Most of Christendom celebrates what is known as Easter as the day Jesus rose from the dead. Personally, every day is a great day to celebrate the death, burial, and resurrection of Yeshua. What He did 2,000 years ago was the price of complete and permanent atonement for my own personal sin. I really don’t care one way or another about identifying a specific day to commemorate this earth shattering real event of history. For me, every day is Resurrection Day.
If you know anything about the way Disciple Daily trains disciples who make disciples, you know that we are story tellers. These stories are not ours. They are found in the Bible. They belong to everyone. Here is our rendition of the greatest story ever told. It is the story of that first Resurrection Day. Learn to tell it often.
I Have Seen Him!
There was evening and there was morning. It was Friday, the day of preparation for the coming Shabbat. All through the night, Yeshua was taken from place to place. From the Garden of Gethsemane, Jesus traveled down the Kidron Valley to Caiaphas’ home where the high priest’s puppets, the Sanhedrin, would subject Him to an illegal trial. In the middle of the night he was taken to Pontius Pilate and Herod Antipas. No one found any proof of Jesus’s guilt, nothing worthy of the death the Jewish leaders were demanding for the perfect Passover Lamb. Jesus was returned to Pilate and his soldiers. The prophetically ordained plot to kill Yeshua was unfolding, just as the Scriptures said it would. Under the cover of darkness, evil men did what God had planned all along.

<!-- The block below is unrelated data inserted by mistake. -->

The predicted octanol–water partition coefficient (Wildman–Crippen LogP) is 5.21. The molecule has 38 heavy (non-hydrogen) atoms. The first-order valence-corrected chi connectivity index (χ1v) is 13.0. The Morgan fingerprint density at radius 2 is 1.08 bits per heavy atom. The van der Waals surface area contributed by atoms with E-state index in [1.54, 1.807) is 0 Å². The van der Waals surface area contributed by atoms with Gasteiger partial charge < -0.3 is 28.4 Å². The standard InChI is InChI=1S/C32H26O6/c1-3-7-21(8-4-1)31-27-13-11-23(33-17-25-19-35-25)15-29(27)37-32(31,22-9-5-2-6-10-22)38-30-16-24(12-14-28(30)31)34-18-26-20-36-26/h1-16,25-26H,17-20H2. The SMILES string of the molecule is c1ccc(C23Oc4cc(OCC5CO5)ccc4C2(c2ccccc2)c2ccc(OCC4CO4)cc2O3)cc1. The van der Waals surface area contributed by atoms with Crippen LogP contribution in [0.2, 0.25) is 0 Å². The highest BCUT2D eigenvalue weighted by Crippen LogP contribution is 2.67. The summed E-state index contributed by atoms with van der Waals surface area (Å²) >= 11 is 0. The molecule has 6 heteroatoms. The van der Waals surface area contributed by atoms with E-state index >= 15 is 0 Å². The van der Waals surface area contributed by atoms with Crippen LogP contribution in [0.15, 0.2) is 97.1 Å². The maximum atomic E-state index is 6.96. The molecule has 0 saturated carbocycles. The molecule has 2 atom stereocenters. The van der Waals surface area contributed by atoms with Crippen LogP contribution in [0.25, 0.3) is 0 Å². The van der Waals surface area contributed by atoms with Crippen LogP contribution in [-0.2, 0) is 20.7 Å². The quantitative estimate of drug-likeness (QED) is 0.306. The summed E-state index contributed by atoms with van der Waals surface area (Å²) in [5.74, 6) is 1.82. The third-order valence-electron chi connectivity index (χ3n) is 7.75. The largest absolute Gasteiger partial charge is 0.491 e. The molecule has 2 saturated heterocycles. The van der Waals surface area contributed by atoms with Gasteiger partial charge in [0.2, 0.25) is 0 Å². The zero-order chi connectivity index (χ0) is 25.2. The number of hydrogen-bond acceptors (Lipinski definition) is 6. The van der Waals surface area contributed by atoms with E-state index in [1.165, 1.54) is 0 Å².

As dawn broke an ugly mob cried, “Crucify him! Crucify him! Crucify him!” Pilate ordered Yeshua to be whipped until His entire body was an open wound. He was taken to the “Place of the Skull” where He was crucified. Metal stakes were driven through the wrists of the miracle working King of the Jews. Nailed to a crossbar, it was lifted into place on the tree where Yeshua would die. For six hours, He endured the shame and penalty of your sin and mine. The only innocent in all of this ugliness was Jesus. No one was innocent in His death. Not then, not now. Not the Gentiles, not the Jews. Not me, not you.
On a busy road outside the walls of Jerusalem, somewhere near the place where Abraham had almost sacrificed his only son, God took the life of His. From the depths of His agony, the Lamb of God who takes away the sin of the world cried, “Eli! El! Lama sabachtani? My God! My God! Why have You forsaken Me?” God’s holiness required that someone die as the payment for the personal rebellion of each man, woman, girl, and boy. There is no other avenue of escape for one’s personal sin. An innocent has to die. It has always had to be this way since the Garden of Eden. Nothing has changed
As Friday’s end approached at sunset, when the day of Sabbath rest would dawn, all that God required of Jesus was completed. With His final breath Yeshua proclaimed, “Tetelesti! It is finished!” Without a single bone of His body broken, Jesus was taken down from the tree and buried in a rich man’s tomb, a tomb that had never been used before. All of this was to fulfill the demands of the Hebrew Scriptures.